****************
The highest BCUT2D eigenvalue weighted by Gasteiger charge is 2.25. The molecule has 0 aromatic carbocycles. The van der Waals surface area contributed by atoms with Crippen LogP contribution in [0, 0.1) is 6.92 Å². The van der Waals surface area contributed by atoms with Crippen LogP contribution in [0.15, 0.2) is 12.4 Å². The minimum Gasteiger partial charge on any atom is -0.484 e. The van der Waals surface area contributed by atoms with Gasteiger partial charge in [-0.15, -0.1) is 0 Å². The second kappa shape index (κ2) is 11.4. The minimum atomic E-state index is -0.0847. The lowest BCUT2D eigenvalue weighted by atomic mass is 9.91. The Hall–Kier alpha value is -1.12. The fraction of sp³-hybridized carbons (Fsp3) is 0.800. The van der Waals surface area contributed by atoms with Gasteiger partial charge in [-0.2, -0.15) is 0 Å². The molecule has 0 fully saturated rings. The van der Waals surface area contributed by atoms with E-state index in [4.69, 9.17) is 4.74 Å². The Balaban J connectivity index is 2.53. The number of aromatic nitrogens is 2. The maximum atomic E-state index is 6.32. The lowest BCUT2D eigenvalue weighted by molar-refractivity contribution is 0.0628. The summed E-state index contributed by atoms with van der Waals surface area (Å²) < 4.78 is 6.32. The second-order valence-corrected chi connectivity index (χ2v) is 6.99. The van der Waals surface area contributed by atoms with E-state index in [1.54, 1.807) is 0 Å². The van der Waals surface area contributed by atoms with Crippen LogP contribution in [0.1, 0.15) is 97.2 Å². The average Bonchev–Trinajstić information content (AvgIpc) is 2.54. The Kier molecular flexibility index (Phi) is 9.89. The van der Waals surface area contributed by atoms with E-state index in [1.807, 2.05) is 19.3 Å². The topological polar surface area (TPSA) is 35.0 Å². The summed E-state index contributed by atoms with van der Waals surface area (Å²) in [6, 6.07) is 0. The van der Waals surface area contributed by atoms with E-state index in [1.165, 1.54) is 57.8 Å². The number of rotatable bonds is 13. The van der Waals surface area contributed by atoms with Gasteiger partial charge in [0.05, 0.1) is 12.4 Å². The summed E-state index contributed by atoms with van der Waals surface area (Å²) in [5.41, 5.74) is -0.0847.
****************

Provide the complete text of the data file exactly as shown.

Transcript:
The highest BCUT2D eigenvalue weighted by Gasteiger charge is 2.25. The molecule has 0 aromatic carbocycles. The van der Waals surface area contributed by atoms with Crippen LogP contribution in [0, 0.1) is 6.92 Å². The van der Waals surface area contributed by atoms with Crippen LogP contribution in [0.15, 0.2) is 12.4 Å². The minimum Gasteiger partial charge on any atom is -0.484 e. The van der Waals surface area contributed by atoms with Gasteiger partial charge in [-0.15, -0.1) is 0 Å². The second kappa shape index (κ2) is 11.4. The minimum atomic E-state index is -0.0847. The lowest BCUT2D eigenvalue weighted by atomic mass is 9.91. The Hall–Kier alpha value is -1.12. The fraction of sp³-hybridized carbons (Fsp3) is 0.800. The van der Waals surface area contributed by atoms with Gasteiger partial charge in [-0.2, -0.15) is 0 Å². The molecule has 0 fully saturated rings. The van der Waals surface area contributed by atoms with E-state index in [4.69, 9.17) is 4.74 Å². The Balaban J connectivity index is 2.53. The number of aromatic nitrogens is 2. The maximum atomic E-state index is 6.32. The lowest BCUT2D eigenvalue weighted by molar-refractivity contribution is 0.0628. The summed E-state index contributed by atoms with van der Waals surface area (Å²) < 4.78 is 6.32. The second-order valence-corrected chi connectivity index (χ2v) is 6.99. The van der Waals surface area contributed by atoms with E-state index in [1.54, 1.807) is 0 Å². The van der Waals surface area contributed by atoms with Crippen LogP contribution in [0.1, 0.15) is 97.2 Å². The average Bonchev–Trinajstić information content (AvgIpc) is 2.54. The Kier molecular flexibility index (Phi) is 9.89. The van der Waals surface area contributed by atoms with E-state index in [1.807, 2.05) is 19.3 Å². The topological polar surface area (TPSA) is 35.0 Å². The summed E-state index contributed by atoms with van der Waals surface area (Å²) in [6, 6.07) is 0. The van der Waals surface area contributed by atoms with E-state index in [1.165, 1.54) is 57.8 Å². The number of rotatable bonds is 13. The van der Waals surface area contributed by atoms with Gasteiger partial charge in [0.05, 0.1) is 12.4 Å². The summed E-state index contributed by atoms with van der Waals surface area (Å²) in [5.41, 5.74) is -0.0847.